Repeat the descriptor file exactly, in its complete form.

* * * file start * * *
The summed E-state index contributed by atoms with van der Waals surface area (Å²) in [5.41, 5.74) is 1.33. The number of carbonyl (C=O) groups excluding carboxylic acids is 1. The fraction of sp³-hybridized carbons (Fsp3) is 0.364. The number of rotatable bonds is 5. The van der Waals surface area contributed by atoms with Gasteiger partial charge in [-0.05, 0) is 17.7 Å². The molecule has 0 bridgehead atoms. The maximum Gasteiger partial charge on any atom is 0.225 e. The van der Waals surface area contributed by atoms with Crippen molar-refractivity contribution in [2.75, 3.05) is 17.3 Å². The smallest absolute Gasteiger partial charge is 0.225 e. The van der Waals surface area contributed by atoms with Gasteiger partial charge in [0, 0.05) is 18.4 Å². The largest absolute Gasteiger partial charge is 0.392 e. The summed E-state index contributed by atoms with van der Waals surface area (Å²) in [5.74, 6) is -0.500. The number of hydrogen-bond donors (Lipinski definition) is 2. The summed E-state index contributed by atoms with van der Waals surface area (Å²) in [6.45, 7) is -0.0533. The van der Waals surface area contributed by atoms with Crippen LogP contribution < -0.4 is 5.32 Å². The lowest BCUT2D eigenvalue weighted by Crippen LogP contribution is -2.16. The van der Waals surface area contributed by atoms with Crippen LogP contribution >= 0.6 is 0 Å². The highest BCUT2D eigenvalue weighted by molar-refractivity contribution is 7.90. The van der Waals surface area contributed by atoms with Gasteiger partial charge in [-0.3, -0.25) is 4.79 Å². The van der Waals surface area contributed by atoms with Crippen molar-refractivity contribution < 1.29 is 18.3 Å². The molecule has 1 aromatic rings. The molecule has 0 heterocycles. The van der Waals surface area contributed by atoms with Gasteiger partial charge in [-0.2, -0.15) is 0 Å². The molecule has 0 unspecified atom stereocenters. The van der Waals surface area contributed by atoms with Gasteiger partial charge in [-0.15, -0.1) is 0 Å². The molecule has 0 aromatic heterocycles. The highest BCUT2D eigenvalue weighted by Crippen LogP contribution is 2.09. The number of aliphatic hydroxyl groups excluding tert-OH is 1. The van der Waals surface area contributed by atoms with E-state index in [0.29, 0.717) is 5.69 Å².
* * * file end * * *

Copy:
The summed E-state index contributed by atoms with van der Waals surface area (Å²) in [5.41, 5.74) is 1.33. The number of carbonyl (C=O) groups excluding carboxylic acids is 1. The fraction of sp³-hybridized carbons (Fsp3) is 0.364. The number of rotatable bonds is 5. The van der Waals surface area contributed by atoms with Gasteiger partial charge in [-0.05, 0) is 17.7 Å². The molecule has 0 bridgehead atoms. The maximum Gasteiger partial charge on any atom is 0.225 e. The van der Waals surface area contributed by atoms with Crippen molar-refractivity contribution in [2.75, 3.05) is 17.3 Å². The smallest absolute Gasteiger partial charge is 0.225 e. The van der Waals surface area contributed by atoms with Gasteiger partial charge in [0, 0.05) is 18.4 Å². The largest absolute Gasteiger partial charge is 0.392 e. The summed E-state index contributed by atoms with van der Waals surface area (Å²) in [5.74, 6) is -0.500. The number of hydrogen-bond donors (Lipinski definition) is 2. The summed E-state index contributed by atoms with van der Waals surface area (Å²) in [6.45, 7) is -0.0533. The van der Waals surface area contributed by atoms with Crippen LogP contribution < -0.4 is 5.32 Å². The lowest BCUT2D eigenvalue weighted by Crippen LogP contribution is -2.16. The van der Waals surface area contributed by atoms with Crippen LogP contribution >= 0.6 is 0 Å². The highest BCUT2D eigenvalue weighted by molar-refractivity contribution is 7.90. The van der Waals surface area contributed by atoms with Gasteiger partial charge in [-0.3, -0.25) is 4.79 Å². The van der Waals surface area contributed by atoms with Crippen molar-refractivity contribution < 1.29 is 18.3 Å². The molecule has 1 aromatic rings. The molecule has 0 heterocycles. The van der Waals surface area contributed by atoms with Gasteiger partial charge in [-0.2, -0.15) is 0 Å². The molecule has 0 unspecified atom stereocenters. The van der Waals surface area contributed by atoms with Gasteiger partial charge in [-0.15, -0.1) is 0 Å². The molecule has 0 aromatic heterocycles. The highest BCUT2D eigenvalue weighted by Crippen LogP contribution is 2.09. The number of aliphatic hydroxyl groups excluding tert-OH is 1. The van der Waals surface area contributed by atoms with E-state index in [0.29, 0.717) is 5.69 Å².